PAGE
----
Study: Only 1 in 3 Latino College Students Earn a Degree

Report details challenges of Latinos in transitioning to higher education


Costa Mesa, CA (March 9, 2012) —

One of the critical issues in higher education is the low numbers of Latino students who enroll, persist and graduate. In fact, only one in three Latinos receives either a two- or four-year degree or certificate after eight years. And, while the percentage of Latinos enrolled in higher education immediately after high school grew from 1972–2004, the percentage of White students doing likewise was larger.

These findings and others come from Challenges for Latino Students in Transitioning to Higher Education: Findings and Recommendations, a presentation delivered at the American Association of Hispanics in Higher Education (AAHHE) annual conference on March 9, 2012. The presentation was given by John W. Young, Senior Research Scientist and Director of the Higher Education Research Group at Educational Testing Service (ETS).

"Part of the problem stems from the concentration of Latino students in two-year colleges," Young said. "In 2010, 44 percent of Latino students were enrolled in two-year colleges. In contrast, only 27 percent of White students were similarly enrolled. This would not be a problem in and of itself, but while most Latino students enrolling in a two-year college express the intention of obtaining a four-year degree, few do so."

An example of this transfer gap was shown in a study of students enrolled in the California community college system. Of the 27,000+ first-year students enrolled, less than 2 percent completed the requirements to transfer to either the University of California or California State University.

Young noted that two-year colleges could increase the number of students who successfully transfer by:

  • promoting coursework that prepares students for transfer
  • fostering expectations of transfer among students
  • training counselors to be more familiar with the transfer process
  • encouraging more outreach from selective four-year colleges

Young added that a number of factors contribute to this trend and that quality of academic preparation does not account entirely for the selectivity of institutions that Latino students choose. Many are academically prepared but choose not to attend the most selective colleges for which they are qualified."This is called 'undermatching,' a phenomenon common among students with lower family incomes and lower levels of parental education. Undermatching is also influenced by social factors and access to cultural capital," Young said. "Latino parents have high aspirations, but also encourage their children to remain close to the family and community."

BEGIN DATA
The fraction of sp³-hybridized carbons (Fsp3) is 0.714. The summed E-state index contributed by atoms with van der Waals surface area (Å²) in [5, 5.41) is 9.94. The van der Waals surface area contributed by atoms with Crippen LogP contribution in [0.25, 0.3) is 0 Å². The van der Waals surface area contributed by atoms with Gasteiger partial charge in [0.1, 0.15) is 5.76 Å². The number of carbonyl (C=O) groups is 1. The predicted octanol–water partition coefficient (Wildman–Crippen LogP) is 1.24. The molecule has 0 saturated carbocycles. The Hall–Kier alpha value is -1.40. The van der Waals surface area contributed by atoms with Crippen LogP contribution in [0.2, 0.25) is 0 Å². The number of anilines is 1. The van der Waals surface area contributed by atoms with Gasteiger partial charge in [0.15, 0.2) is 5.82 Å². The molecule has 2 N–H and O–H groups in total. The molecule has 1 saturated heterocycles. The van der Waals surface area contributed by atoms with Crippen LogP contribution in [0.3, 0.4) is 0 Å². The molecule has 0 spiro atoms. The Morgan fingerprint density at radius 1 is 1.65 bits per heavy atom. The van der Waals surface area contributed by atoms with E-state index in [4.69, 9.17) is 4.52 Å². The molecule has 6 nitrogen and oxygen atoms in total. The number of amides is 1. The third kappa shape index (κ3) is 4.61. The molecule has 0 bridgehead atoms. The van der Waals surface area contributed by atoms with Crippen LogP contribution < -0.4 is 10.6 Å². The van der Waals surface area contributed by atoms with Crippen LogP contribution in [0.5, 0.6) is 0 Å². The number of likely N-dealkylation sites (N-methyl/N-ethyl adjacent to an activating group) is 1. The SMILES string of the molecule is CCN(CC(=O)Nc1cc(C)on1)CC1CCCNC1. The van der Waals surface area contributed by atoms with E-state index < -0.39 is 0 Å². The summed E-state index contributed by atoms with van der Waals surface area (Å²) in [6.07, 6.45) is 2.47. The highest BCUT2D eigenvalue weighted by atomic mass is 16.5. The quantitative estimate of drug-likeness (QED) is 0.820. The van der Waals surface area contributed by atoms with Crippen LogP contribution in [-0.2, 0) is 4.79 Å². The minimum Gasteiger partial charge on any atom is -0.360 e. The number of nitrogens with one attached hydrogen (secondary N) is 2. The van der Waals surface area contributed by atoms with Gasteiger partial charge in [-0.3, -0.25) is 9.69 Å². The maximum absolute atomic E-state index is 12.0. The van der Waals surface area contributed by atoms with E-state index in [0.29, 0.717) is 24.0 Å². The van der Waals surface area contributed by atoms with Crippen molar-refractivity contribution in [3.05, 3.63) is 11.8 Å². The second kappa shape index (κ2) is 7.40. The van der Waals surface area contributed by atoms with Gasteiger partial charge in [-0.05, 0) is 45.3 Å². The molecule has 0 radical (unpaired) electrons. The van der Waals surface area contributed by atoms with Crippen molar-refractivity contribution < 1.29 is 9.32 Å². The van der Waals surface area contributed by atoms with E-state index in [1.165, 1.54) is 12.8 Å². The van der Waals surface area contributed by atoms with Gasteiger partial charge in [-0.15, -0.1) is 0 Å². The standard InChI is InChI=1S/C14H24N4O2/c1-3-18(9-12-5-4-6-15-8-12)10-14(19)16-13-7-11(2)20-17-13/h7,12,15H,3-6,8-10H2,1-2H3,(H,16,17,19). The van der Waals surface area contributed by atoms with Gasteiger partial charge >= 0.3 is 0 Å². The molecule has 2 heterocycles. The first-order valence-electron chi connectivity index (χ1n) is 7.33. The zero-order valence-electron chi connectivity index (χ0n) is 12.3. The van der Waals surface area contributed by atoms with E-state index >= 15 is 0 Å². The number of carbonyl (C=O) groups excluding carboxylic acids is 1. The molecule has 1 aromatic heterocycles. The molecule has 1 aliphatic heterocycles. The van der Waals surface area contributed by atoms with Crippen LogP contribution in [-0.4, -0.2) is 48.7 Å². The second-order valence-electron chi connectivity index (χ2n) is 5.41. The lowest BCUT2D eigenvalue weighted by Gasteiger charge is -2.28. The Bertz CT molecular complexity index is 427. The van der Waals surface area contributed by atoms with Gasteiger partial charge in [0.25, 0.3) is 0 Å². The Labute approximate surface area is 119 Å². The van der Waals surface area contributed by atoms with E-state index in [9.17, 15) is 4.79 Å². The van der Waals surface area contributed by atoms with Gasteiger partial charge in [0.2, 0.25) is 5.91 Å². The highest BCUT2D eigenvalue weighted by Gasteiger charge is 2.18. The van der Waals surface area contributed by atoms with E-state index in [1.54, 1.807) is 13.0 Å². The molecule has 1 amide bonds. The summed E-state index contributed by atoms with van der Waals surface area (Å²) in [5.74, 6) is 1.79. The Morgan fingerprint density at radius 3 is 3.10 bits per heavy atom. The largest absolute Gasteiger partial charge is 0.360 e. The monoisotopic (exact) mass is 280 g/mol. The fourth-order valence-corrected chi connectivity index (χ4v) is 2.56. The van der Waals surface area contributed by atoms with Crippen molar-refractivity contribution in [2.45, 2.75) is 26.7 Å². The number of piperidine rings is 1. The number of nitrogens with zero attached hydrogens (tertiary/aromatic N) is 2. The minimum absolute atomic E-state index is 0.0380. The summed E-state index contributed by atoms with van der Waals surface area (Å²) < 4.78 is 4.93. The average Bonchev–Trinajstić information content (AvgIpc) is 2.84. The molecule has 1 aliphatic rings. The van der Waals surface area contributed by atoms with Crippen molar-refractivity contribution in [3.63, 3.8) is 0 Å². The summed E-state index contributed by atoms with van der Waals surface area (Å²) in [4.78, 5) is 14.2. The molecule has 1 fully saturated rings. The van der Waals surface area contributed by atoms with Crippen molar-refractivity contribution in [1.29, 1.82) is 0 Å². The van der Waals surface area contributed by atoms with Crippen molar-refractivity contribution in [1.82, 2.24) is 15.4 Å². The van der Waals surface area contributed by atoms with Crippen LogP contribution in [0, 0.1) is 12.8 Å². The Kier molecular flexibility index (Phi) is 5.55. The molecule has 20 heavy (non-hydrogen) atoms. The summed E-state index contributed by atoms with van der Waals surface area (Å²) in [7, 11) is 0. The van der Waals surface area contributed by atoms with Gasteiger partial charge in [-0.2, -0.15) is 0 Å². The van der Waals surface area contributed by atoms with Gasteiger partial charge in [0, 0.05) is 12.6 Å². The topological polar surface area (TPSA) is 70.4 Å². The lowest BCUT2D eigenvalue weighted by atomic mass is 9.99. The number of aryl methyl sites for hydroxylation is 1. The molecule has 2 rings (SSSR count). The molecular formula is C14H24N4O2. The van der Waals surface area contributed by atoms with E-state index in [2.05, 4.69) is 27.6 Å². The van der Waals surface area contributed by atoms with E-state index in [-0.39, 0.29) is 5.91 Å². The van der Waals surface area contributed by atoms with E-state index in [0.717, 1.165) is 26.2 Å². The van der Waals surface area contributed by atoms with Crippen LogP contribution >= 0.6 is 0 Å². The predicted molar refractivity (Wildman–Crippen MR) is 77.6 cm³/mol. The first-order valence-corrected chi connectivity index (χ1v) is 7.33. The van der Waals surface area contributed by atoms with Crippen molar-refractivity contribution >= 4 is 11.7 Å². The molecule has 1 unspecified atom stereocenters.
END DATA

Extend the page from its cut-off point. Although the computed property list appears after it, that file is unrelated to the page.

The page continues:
Young indicated that students who transition to four-year institutions do surprisingly well. Another finding he noted is that Latino students expected lower financial returns for a four-year degree than other high school graduates. However, evidence suggests that the true earnings premium is as large for Latino students, particularly for Latinas.

Besides the recommendations for two-year colleges above, Young also provided suggestions for high schools and four-year colleges for improving the enrollment, persistence and graduation of Latino students:

High Schools

  • ensure that all students are college and career ready through rigorous academic preparation
  • implement programs that show efficacy in reducing dropout rates, particularly among minority students
  • develop programs for leadership development and encourage participation (the same for extracurricular activities)
  • encourage students to aspire to selective colleges

Four-Year Colleges

  • implement programs to foster the development of noncognitive traits, including academic goal setting; time management and study skills; resilience; grit; and academic and social adjustments to college
  • develop and implement programs that lead to greater success for Latino students in science, technology, engineering and mathematics (STEM) majors
  • encourage aspirations for graduate school

In addition to Young's presentation, ETS sponsors AAHHE's annual Doctoral Dissertation Competition, and is joining the organization in honoring four winners at the conference. ETS also sponsors the annual Latino Success Institute, the findings of which appear in Perspectivas, a policy brief published by AAHHE, the University of Texas at San Antonio and ETS.


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